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May/June 2002

NAGS Notes  hot topics
HOWARD nags@mitchell.com

Have I Got A Deal For You!
by Catherine Howard

Growing up with four sisters provided many opportunities to learn about relative value. Which one is taller, thinner, brighter, prettier? If I do this for you, will you give me that? I’ll trade you that for this.50  OFF COPY.TIF

Bartering was a way of life in our little sorority. We each had a jewelry box filled with the best and brightest buttons, plastic beads, rhinestone bracelets and Cracker Jack prize rings. That was our currency, always with the statement that, “If you do ‘X’ for me, I’ll let you pick anything you want out of my jewelry box. No kidding.”

Of course, “X” usually translated into some loathsome task associated with a nasty cleanup job or eating someone’s share of liver. (Actually, I liked liver as a child, but don’t eat it at all now. Too many trades, I guess.)

Being one of the youngest, I was an easy mark for the older and wiser ones. It was almost guaranteed that my gullibility would provide an advantage to my partner in any deal that went down. It took me awhile, but I eventually caught on to the fact that the really choice baubles were cleverly removed prior to the selection process. “No kidding?”

OK, by now I’m sure you are wondering where all this is going. Well, it all has to do with the jewelry trade, literally and figuratively. Once I matured and started appreciating the difference between pop beads and real jewelry, I would occasionally shop around for items of unique distinction (at least to me).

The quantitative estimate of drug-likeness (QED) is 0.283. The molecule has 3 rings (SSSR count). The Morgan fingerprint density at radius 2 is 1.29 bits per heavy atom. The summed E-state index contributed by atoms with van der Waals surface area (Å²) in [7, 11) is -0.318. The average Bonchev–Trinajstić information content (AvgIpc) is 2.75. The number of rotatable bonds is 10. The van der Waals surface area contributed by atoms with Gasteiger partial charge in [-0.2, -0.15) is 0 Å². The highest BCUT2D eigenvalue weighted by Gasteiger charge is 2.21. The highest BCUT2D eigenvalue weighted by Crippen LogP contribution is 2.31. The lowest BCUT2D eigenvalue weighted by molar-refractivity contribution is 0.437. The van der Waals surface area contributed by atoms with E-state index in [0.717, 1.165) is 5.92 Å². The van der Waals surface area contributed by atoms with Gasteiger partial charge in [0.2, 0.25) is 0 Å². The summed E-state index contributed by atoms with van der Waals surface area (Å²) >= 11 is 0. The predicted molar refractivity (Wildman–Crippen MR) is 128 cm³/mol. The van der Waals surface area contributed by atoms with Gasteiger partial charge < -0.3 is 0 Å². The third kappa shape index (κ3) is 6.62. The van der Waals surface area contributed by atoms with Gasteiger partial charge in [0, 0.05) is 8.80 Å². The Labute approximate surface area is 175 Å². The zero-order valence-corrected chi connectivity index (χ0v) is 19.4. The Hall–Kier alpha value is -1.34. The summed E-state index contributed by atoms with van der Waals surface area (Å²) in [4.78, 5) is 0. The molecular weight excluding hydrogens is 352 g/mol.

On one such foray, I spotted an opal ring that caught my eye. This was in what was considered a swank shop—very upscale in the most exclusive shopping center of that particular city. It was most striking and unusual—obviously too unusual for the tastes of the average patron of that shop because I thought it was very reasonably priced for the value.

I didn’t buy it that day, but I kept thinking about it. I finally went back to see if it was still there. It was, but it had been moved to the “50-percent-off” section. I was delighted! Upon closer inspection, it seemed to me that the “list” price was $100 higher than it had been when it wasn’t on sale. What’s this? Is that legal? What kind of joint is this anyway?

Of course, I couldn’t swear to it. I didn’t write down the price and the date. I didn’t have a picture of it in the case with the “real” price tag next to it. But then, I would have bought it at the original price. Even with the new original list at 50 percent off, it was still lower than the original, original list.

I bought it. I love it. I feel it was worth what I paid. However, I learned a very good lesson that day. I no longer care about discounts or sales. All I need to know is that the value is worth the price. And I have never looked at the jewelry trade in the same way since.

With that attitude, who would have thought that I would end up in the auto glass business, with NAGS® of all places? Life is filled with many little ironies.

So that brings me to the deal. What would it be like if there were no universal Benchmark price (a.k.a. NAGS)? What if each manufacturer published its own MSRP (Manufacturer’s Suggested Retail Price … note the term “Suggested”)?

How would the market react if trademark codes, which are already established, were actually used to indicate the part number, the manufacturer of the glass and the value that manufacturer places on that particular piece of glass?

It may sound complicated, and to some degree I guess it is. There would be multiple prices for the same part depending on the manufacturer (trademark) of the glass. However, all this complexity is certainly manageable within our database and the available computer systems that use it. It’s just another level of information, really.

Would that end the discounting? It could on some parts. But then, take a lesson from the jewelry trade. What do you think?    

What Do You Think?
Should NAGS move away from
Benchmark pricing?
E-mail agrr@glass.com


Catherine Howard is the vice president/general manager of National Auto Glass Specifications in San Diego.


AGRR

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